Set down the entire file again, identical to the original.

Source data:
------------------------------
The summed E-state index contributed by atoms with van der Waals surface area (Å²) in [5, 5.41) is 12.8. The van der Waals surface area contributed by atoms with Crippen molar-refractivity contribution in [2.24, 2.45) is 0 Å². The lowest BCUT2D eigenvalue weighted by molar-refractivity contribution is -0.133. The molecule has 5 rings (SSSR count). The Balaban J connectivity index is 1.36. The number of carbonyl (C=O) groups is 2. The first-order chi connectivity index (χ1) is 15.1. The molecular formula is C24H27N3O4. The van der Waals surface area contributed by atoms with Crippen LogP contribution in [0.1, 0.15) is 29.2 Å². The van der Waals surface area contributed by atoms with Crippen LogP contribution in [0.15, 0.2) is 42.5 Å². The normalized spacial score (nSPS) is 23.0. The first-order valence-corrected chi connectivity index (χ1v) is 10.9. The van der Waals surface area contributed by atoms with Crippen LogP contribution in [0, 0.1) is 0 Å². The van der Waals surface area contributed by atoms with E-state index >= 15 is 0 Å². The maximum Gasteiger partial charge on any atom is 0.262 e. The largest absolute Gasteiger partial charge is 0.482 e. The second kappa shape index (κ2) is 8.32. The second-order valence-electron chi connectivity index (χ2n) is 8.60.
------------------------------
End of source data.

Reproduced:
The summed E-state index contributed by atoms with van der Waals surface area (Å²) in [5, 5.41) is 12.8. The van der Waals surface area contributed by atoms with Crippen molar-refractivity contribution in [2.24, 2.45) is 0 Å². The lowest BCUT2D eigenvalue weighted by molar-refractivity contribution is -0.133. The molecule has 5 rings (SSSR count). The Balaban J connectivity index is 1.36. The number of carbonyl (C=O) groups is 2. The first-order chi connectivity index (χ1) is 15.1. The molecular formula is C24H27N3O4. The van der Waals surface area contributed by atoms with Crippen LogP contribution in [0.1, 0.15) is 29.2 Å². The van der Waals surface area contributed by atoms with Crippen LogP contribution in [0.15, 0.2) is 42.5 Å². The normalized spacial score (nSPS) is 23.0. The first-order valence-corrected chi connectivity index (χ1v) is 10.9. The van der Waals surface area contributed by atoms with Crippen LogP contribution in [0, 0.1) is 0 Å². The van der Waals surface area contributed by atoms with E-state index >= 15 is 0 Å². The maximum Gasteiger partial charge on any atom is 0.262 e. The largest absolute Gasteiger partial charge is 0.482 e. The second kappa shape index (κ2) is 8.32. The second-order valence-electron chi connectivity index (χ2n) is 8.60.